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M45 - Seven Sisters (and extended relations) - C&C welcome

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#1 DivisionByZero

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Posted 05 December 2021 - 08:26 PM

I'm finally at the point where I feel some C&C can start pointing me to improvement areas. Perhaps ironically, this image is probably not deep enough, but I think it starts to exhibit the issues I could use some feedback on. Namely, the balance between stretching and noise reduction. Color is also a perennial question.

I've added a bit more luminance to the original pass at M45 (earlier revisions on A-bin). However, I ended up not allocating a lot of range and contrast to the outer regions and instead brought out the areas close to the stars. I didn't use as much NR as a consequence. It was inadvertent and I find myself torn about the outcomes. I could use some comments about it all. I don't like things that look overbaked, but actually understanding where that point is seems elusive to me right now.

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General comments and critique are welcome! Thanks for looking.
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#2 Ibuprofen200mg

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Posted 05 December 2021 - 11:32 PM

Nice image! It doesn't look overbaked to me. In terms of the color I think the saturation on the red stars is a bit too high. As for the noise level it doesn't detract from the image as is, but 2-4 more hours would probably show significant improvement. I would maybe try raising the black point just a little and see how it looks, currently the background is a little dark to my eye. As an aside, I'm guessing you removed the corrector from the focuser tube to get the 114 down to ~500mm FL? Interesting!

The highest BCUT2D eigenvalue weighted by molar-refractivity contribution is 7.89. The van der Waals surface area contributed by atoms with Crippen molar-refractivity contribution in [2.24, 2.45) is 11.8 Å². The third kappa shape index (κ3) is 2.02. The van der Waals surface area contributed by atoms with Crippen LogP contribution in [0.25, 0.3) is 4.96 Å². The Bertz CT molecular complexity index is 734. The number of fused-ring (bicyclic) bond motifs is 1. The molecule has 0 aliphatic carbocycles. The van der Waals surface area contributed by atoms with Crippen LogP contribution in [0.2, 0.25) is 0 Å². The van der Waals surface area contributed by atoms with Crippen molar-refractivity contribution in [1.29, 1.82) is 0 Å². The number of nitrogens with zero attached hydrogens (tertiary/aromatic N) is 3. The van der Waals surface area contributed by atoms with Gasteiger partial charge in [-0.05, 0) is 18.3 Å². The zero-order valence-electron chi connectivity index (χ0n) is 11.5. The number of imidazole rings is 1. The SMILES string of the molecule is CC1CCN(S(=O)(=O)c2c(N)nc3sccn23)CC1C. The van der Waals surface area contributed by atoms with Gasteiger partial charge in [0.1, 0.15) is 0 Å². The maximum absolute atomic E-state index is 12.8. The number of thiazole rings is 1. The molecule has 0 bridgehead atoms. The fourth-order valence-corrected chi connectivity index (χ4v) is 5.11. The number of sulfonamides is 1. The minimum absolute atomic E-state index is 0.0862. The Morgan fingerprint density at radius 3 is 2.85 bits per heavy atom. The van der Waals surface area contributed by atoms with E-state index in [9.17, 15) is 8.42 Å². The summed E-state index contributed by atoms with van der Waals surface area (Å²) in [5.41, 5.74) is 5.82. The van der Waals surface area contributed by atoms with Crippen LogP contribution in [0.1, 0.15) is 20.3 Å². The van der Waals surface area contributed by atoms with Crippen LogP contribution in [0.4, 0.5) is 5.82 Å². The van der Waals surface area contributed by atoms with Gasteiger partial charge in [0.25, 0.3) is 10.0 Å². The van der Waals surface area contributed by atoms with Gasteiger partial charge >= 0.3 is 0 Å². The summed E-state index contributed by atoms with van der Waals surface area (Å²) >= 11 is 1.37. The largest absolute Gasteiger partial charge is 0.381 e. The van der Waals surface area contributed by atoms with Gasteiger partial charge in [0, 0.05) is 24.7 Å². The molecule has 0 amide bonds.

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#3 DivisionByZero

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Posted 06 December 2021 - 01:37 AM

Nice image! It doesn't look overbaked to me. In terms of the color I think the saturation on the red stars is a bit too high. As for the noise level it doesn't detract from the image as is, but 2-4 more hours would probably show significant improvement. I would maybe try raising the black point just a little and see how it looks, currently the background is a little dark to my eye. As an aside, I'm guessing you removed the corrector from the focuser tube to get the 114 down to ~500mm FL? Interesting!

Thanks for the comments.  I'll definitely take a closer look at the reds again and probably redo the stretches as well to get more of the distant nebulosity like in the earlier revisions.

 

Yes - if you're familiar with the "regular" Astromaster 114, it has a spherical primary and a Bird-Jones corrector.  My dad had found it at a garage sale and sent it to me, so I technically paid $0 for the OTA!  Several years ago I modified it for prime-focus imaging and moved a 114mm parabolic into it.  I used to know where the CN post was that described the changes since I hacked about 3" off the back-end to move the mirror cell up.  Some of my early Astrobin images are with that spherical primary.  Anyway, it's still the 1.25" draw-tube so I have no real way to put a commercial coma corrector into this scope.  The rig from a few years ago can be seen here.  The new equipment for today are an ASI1600, a filter wheel, and a Raspberry Pi that rides along.  All of those have been huge improvements over the mono-mod 20D I had been using.